Provides conduits for messages that cross remoting boundaries.
Assembly: mscorlib (in mscorlib.dll)
Thetype exposes the following members.
Remoting boundaries can be Contexts, AppDomains, processes, or computers. An application can cross these boundaries only by using channels. These crossings can be inbound and outbound. A channel can listen on an endpoint for inbound messages, send to an endpoint for outbound messages, or both. This provides an extensibility point in the runtime to plug in a wide range protocols, even though the runtime might not be at the other end of the channel.
Run-time objects can be used to represent a wide and rich set of semantics and entities. The channel provides the extensibility point to convert the messages to and from the specific protocols. If there are runtimes at both ends of the channel, a virtual channel is created between the two ends, in order to connect the client and server sink chains on either side of the boundary.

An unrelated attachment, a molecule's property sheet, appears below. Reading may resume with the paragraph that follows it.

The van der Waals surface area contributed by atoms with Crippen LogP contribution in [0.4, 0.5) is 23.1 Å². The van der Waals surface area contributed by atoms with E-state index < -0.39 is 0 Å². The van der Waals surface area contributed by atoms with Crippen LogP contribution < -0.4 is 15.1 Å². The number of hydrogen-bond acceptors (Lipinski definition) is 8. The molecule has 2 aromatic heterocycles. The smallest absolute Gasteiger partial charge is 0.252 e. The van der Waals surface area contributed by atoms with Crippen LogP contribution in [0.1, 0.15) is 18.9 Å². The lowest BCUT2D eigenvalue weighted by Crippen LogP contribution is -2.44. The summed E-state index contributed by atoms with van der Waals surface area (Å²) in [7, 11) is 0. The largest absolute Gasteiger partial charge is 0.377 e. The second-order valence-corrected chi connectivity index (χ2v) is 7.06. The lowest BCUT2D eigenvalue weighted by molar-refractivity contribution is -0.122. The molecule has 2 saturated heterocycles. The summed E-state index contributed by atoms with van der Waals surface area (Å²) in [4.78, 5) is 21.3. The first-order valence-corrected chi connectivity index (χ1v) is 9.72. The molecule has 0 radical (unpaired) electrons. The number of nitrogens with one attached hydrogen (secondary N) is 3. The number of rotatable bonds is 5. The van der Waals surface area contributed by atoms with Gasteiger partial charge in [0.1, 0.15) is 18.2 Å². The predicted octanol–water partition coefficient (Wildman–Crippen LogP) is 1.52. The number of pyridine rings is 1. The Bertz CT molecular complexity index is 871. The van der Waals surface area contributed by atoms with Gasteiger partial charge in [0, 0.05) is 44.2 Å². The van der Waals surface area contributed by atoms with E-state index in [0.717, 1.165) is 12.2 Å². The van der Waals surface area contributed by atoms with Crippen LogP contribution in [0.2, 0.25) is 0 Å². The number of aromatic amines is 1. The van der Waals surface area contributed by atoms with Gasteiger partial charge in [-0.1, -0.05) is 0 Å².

The client part of the channel is located at the end of a client context sink chain. The server part of the channel is located at the start of the server context sink chain. Messages are delivered to the client channel using the IMessageSink interface, travel through the channel, and are then received by the server channel. The server channel delivers the message to the first server context sink.
Channels must expose the interface, which provides informational properties such as the ChannelName and ChannelPriority properties. Channels can be registered using the ChannelServices.RegisterChannel method.
Windows 7, Windows Vista SP1 or later, Windows XP SP3, Windows XP SP2 x64 Edition, Windows Server 2008 (Server Core not supported), Windows Server 2008 R2 (Server Core supported with SP1 or later), Windows Server 2003 SP2
The .NET Framework does not support all versions of every platform. For a list of the supported versions, see .NET Framework System Requirements.